Chemotherapy was the most used modality of treatment and patients below 60 years were likely to be prescribed chemotherapy compared to those above 60 years (54.2% versus 37.6% respectively p = .024). Platinum compounds were given to 93.5% (87/93) of patients during their initial cycle of chemotherapy. Forty-seven percent (44/93) of patients received a combination of a platinum compound and a taxane, and the most used chemotherapy regimen was a doublet of carboplatin/paclitaxel (32.3%) followed by cisplatin/etoposide (31.2%). The chemotherapy regimens used for the initial cycle are illustrated in the Fig. 2.

Fig. 2
figure 2

Chemotherapy regimens used for the lung cancer patients

Seventy-one of 72 patients (98.6%) who received biological therapy got Erlotinib. Other drugs given included Gefitinib (3 patients) and Osimertinib (1 patient).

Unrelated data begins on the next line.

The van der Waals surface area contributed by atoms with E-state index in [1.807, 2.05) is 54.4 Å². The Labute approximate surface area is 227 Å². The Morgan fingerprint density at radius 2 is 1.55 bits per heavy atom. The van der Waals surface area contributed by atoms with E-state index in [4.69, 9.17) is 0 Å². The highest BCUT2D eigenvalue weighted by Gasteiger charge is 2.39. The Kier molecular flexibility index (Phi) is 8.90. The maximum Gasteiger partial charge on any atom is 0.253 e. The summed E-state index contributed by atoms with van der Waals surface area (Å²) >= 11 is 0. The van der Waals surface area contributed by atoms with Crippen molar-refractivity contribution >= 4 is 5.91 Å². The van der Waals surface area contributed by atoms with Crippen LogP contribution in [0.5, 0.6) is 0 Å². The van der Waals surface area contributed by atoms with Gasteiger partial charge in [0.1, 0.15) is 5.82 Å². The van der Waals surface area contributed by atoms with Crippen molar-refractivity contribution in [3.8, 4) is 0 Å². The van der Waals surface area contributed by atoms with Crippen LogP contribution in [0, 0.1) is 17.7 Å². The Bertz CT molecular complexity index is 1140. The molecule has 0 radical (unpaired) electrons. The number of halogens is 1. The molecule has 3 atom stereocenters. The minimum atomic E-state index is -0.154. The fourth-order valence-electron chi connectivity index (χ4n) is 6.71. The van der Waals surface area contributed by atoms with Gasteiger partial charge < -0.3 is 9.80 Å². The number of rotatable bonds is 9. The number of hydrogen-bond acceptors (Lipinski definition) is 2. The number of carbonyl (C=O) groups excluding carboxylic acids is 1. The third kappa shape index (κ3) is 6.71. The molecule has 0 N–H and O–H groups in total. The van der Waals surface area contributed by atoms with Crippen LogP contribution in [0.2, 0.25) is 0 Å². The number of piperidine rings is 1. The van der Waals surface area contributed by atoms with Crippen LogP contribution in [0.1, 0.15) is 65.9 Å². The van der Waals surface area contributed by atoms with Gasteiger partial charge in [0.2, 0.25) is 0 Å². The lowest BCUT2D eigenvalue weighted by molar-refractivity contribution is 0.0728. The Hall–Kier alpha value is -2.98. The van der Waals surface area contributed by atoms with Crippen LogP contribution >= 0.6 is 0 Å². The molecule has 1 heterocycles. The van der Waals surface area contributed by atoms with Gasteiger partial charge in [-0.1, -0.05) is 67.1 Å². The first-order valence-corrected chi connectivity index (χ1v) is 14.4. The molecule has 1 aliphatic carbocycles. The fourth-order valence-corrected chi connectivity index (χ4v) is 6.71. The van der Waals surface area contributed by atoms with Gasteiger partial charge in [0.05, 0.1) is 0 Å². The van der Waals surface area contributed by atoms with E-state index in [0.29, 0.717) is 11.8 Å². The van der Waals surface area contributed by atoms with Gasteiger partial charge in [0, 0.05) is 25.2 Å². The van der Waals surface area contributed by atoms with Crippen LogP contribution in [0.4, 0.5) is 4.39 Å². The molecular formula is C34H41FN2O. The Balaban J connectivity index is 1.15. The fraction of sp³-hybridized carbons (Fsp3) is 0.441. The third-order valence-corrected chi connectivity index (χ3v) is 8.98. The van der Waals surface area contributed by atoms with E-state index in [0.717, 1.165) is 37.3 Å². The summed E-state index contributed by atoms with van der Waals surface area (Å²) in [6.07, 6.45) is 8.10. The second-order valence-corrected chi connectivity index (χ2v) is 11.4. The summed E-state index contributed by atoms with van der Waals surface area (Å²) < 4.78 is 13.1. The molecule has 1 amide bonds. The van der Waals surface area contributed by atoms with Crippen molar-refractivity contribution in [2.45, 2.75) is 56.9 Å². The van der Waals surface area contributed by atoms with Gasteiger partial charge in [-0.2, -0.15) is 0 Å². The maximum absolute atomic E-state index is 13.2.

Survival of lung cancer patients

Of the 207 patients enrolled for the study, 168 (81.2%) were followed up till death or the end of the study (right censored). The vital status could not be ascertained for 39 (18.8%) patients. These were lost to follow up and were censored alive on the date they were last seen. The follow-up range was between 1 day and 55.2 months (median 3.4 months).

The overall, 6-months, 1-, 2- and 5- year survival was 41.7, 29.7, 11.8, and 1.7%, respectively. The median survival time of 4.4 months was not statistically significantly different between NSCLC and SCLC patients (4.5 versus 3.9 months, p = .335). The Kaplan Meier survival estimates of patients with NSCLC and SCLC are shown in Fig. 3 below.

Fig. 3
figure 3

Kaplan Meier survival curves showing 5-year survival of patients according to lung cancer type